In this alpha/numeric model number category, there are often instances where the model number itself is somewhat descriptive of the product. Panasonic, for example, had a series of color televisions some years ago that were very precisely described by their model numbers:

CT-25R stood for Color Television 25-inch, Remote control. The CT-19R and the CT-19 were the 19-inch models and one of them had a remote control. Guess which one.... 

A derivative of this category is when a company assigns an “internal” model number based on an alpha/numeric organizational scheme for ordering and inventory purposes, but gives the product a Proper Name (see below) for “public consumption.” This is fairly common. As an example, the consumer electronics company ION has a portable karaoke speaker known as Star Power to the customer but it’s called the “iSP70” internally.


ION Audio’s Star Power (iSP70)

Another major category is the Proper Name category. In this naming convention, the product is given an actual name. Not “John,” but a proper name nonetheless. Like these: 

Proper Name

(Honda car) Accord

(Toyota car) Camry

(ION speaker) Block Rocker

(Diamondback mountain bike) Cobra

(Boston Acoustics radio) Receptor

 diamondback cobra.jpg

Diamondback Cobra mountain bike 

Cars seem to go back and forth between Proper Names and Alpha/Numeric model numbers:

Buick LaCrosse
Cadillac Eldorado
Cadillac CT6
Cadillac STS
Toyota Corolla
Toyota RAV4
Chrysler Pacifica
Chrysler 300C
Mazda Millenia
Mazda CX-9
Honda Pilot
Honda CR-H
BMW 330iMercedes-Benz C300
Mercedes-Benz Sprinter

Then there is a naming category that combines a Proper Name with an alpha/numeric number. In these cases, the Proper Name is usually the name for a category of products, and that is the name by which the product is best known. 

Excellent examples of this are the iPhone and the Galaxy. The model number denotes the variant, the size, how much memory it may have, screen dimension, etc.

Combination Proper Name-Alpha/Numeric:

(Samsung) Galaxy S8+
(Apple) iPhone 7S
(Apple) MacBook Pro 13-inch 

“I have a Galaxy. I used to have an iPhone but I think the camera’s better on the new Galaxies.”

“Which one? The one with the exploding battery? Ha!”

“No, the new one, with the big screen. What is that—the 8?”

See how that conversation works? They never mention ‘Samsung’ or ‘Apple’ because “Galaxy” and “iPhone” carry the weight of identifying what they’re talking about. The Samsung owner didn’t say “8+,” they just said “8” with ‘the big screen.’ That’s enough.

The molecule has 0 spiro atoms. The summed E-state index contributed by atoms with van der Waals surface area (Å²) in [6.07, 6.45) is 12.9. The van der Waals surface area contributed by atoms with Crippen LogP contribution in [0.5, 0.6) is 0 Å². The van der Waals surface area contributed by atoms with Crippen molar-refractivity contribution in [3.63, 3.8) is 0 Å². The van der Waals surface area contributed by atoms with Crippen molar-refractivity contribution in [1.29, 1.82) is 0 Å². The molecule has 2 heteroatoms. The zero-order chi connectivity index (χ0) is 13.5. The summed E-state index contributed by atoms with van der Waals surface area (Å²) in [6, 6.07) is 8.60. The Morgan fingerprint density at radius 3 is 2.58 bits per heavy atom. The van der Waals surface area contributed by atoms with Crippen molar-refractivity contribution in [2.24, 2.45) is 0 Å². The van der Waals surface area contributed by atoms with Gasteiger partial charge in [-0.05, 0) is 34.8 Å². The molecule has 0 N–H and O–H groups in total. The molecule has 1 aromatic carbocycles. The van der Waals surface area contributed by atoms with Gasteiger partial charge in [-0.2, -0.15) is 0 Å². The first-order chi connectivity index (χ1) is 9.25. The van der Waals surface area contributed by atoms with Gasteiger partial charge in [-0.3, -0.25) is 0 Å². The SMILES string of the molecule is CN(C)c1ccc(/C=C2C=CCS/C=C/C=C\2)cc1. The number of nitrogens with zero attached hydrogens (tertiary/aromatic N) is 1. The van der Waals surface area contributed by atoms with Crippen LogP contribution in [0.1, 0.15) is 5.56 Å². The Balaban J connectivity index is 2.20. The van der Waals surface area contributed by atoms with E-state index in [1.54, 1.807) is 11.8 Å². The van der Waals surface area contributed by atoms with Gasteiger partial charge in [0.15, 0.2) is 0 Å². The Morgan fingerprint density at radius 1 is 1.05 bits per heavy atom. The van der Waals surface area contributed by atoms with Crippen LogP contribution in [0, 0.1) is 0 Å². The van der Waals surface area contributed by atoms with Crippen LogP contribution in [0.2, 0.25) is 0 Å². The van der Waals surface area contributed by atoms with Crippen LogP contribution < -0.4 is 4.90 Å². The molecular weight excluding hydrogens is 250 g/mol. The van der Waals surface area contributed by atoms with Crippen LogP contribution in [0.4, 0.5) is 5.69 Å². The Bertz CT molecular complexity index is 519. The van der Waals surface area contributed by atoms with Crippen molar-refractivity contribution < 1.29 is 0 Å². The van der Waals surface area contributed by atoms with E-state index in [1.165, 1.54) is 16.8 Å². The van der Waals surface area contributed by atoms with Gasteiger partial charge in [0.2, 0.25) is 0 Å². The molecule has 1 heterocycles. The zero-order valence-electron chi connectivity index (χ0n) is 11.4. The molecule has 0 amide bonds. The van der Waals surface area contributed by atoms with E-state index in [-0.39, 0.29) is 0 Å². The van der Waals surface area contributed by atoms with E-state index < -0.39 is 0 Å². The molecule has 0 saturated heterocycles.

In the audio business, sometimes a company will come up with a special name for their product (or even just the company name itself) to connote quality and sophistication in an effort to subliminally influence prospective customers. The cable company “Audioquest” is a good example of this, although their arch competitor “Kimber Kable” is simply named after its founder, Ray Kimber. Then of course, there’s “Monster Cable,” which is not an audio-convincing name, but merely a catchy, memorable name. The individual product names under these company names have clever proper names like Black Mamba II, Hero, Chicago, Golden Gate, Silver Streak and so on.


Audioquest Golden Gate cables 

So those are the general categories that product names fall into. Does the name really make a difference to the sales/marketplace success or failure of a product?


Sorry, but the bottom line is no, it doesn’t really matter, howls of violent protest to the contrary notwithstanding.

A Lesson from Politics

Here’s a story for you old-timers, you close observers of American political/social history. This is a political truism, but it applies perfectly to product marketing also. 

Back in 1992, when Bill Clinton was running for President, he hired two incredibly insightful people as political strategists and operatives: James Carville and Paul Begala.

Smart cookies, they were. They set up a nerve center that became known as the War Room. Here, Carville and Begala would sift through all the news reports, press releases, headline stories, reports from their field personnel, etc. every day, and then they’d respond immediately to anything that was negative. Clinton’s team would answer even the slightest negative story with full force and quash it before it could get a head of steam. 

They were a brilliant, aggressive, proactive political team. They had their eyes and ears open, their finger on the pulse. They knew what was really important to voters and what was just so much noise, to be ignored and swept aside. They identified what the hottest issues were and they had Clinton speak to those issues and not waste time with minor distractions.

Carville came up with one of the most memorable lines in the history of political campaigning: 

“It’s the economy, stupid.”

That’s what the voters were most interested in. Did they have a job? If they had one, did they feel secure and did they have a good feeling about their future prospects? Would the economy stay strong and expand? Would their kids get jobs? That was the big issue leading up to the November 1992 election. 

Remember, we’d just defeated Saddam Hussein in February 1991 in Desert Storm, the first Gulf War. The U.S. military had performed magnificently and came home in well-deserved glory, to great adulation. But by the summer of 1992—with the country just pulling out of a mild economic recession—the Gulf War 18 months earlier might as well have been 18 years earlier, for all the difference it made in the 1992 Presidential Election.

Carville and Begala recognized this: “It’s the economy, stupid.” Key in on the economy. Speak about that, first, last and in between. 

Good lesson. No, great lesson. For people in product marketing, it translates to this:

“It’s the product, stupid.” 

The Product